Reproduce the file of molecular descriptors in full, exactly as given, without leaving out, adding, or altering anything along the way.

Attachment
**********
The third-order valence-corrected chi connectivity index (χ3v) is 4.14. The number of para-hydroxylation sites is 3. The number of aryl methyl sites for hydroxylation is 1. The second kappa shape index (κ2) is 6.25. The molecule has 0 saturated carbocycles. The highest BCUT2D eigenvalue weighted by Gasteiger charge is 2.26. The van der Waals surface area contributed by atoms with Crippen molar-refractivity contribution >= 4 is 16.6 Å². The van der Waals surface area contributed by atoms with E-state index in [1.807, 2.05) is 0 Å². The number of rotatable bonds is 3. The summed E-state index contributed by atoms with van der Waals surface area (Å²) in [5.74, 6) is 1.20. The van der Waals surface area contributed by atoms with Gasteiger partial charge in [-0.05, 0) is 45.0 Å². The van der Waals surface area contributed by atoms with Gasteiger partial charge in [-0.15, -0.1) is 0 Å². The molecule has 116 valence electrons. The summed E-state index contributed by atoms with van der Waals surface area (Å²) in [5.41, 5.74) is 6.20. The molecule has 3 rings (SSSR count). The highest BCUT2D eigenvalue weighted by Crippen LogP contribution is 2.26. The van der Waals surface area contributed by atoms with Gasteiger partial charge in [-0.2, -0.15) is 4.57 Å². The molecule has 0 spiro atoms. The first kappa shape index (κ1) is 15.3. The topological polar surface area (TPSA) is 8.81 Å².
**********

The third-order valence-corrected chi connectivity index (χ3v) is 4.14. The number of para-hydroxylation sites is 3. The number of aryl methyl sites for hydroxylation is 1. The second kappa shape index (κ2) is 6.25. The molecule has 0 saturated carbocycles. The highest BCUT2D eigenvalue weighted by Gasteiger charge is 2.26. The van der Waals surface area contributed by atoms with Crippen molar-refractivity contribution >= 4 is 16.6 Å². The van der Waals surface area contributed by atoms with E-state index in [1.807, 2.05) is 0 Å². The number of rotatable bonds is 3. The summed E-state index contributed by atoms with van der Waals surface area (Å²) in [5.74, 6) is 1.20. The van der Waals surface area contributed by atoms with Gasteiger partial charge in [-0.05, 0) is 45.0 Å². The van der Waals surface area contributed by atoms with Gasteiger partial charge in [-0.15, -0.1) is 0 Å². The molecule has 116 valence electrons. The summed E-state index contributed by atoms with van der Waals surface area (Å²) in [5.41, 5.74) is 6.20. The molecule has 3 rings (SSSR count). The highest BCUT2D eigenvalue weighted by Crippen LogP contribution is 2.26. The van der Waals surface area contributed by atoms with Gasteiger partial charge in [-0.2, -0.15) is 4.57 Å². The molecule has 0 spiro atoms. The first kappa shape index (κ1) is 15.3. The topological polar surface area (TPSA) is 8.81 Å².